New Spaces of Housing


Spring 2013

Michael Bell + Brian Loughlin, instructors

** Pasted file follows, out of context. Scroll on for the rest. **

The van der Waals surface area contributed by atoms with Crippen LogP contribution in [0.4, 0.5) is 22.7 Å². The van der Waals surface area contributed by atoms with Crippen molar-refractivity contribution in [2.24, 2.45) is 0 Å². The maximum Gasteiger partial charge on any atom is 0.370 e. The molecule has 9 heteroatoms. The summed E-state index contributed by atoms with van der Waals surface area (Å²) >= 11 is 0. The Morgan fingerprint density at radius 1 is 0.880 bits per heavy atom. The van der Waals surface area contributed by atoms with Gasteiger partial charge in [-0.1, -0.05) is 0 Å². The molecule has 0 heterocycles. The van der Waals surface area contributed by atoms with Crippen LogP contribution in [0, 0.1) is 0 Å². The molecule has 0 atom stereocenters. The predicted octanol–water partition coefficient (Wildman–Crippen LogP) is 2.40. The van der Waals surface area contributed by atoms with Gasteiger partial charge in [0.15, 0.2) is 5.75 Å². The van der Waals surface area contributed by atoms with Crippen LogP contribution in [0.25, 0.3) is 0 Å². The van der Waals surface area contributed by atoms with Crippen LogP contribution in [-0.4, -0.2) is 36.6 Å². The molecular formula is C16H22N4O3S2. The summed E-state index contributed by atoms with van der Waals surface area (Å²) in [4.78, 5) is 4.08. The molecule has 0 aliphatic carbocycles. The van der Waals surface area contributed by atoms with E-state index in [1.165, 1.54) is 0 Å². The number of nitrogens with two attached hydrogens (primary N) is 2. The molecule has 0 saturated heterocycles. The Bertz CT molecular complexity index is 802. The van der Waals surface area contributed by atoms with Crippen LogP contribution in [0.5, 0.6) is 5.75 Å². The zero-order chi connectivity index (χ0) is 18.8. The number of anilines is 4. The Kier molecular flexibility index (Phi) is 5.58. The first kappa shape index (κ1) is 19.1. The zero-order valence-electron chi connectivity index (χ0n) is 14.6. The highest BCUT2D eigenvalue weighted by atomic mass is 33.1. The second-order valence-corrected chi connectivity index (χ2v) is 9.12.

Section 42 of the United States Internal Revenue Service’s tax code was designed in 1986 to be a source of innovation: an incentive and an entrepreneurial aspect for affordable housing development. Low-Income Housing Tax Credits (LIHTC) quickly became the main source of capital for affordable housing. Federal plans for affordability were constituted by deferred rather than direct revenue; the policies were intended to both spur housing creation and abet innovation. Yet, since their inception affordable housing has assumed a more traditional appearance. Housing questions and in particular low income or Public Housing issues have been cast into hardened political positions since the inception of the public housing in the 1930’s. But today whether the one makes an argument from the left or the right, housing and the actual development means are largely adjudicated via market factors; it is architecturally built in the same manner as market rate housing. The social aspects of policy–as economics–are metered by a financial practice of real estate and are effectively narrowed. This seminar explored the implications of this scenario and more so its implications if any for architecture.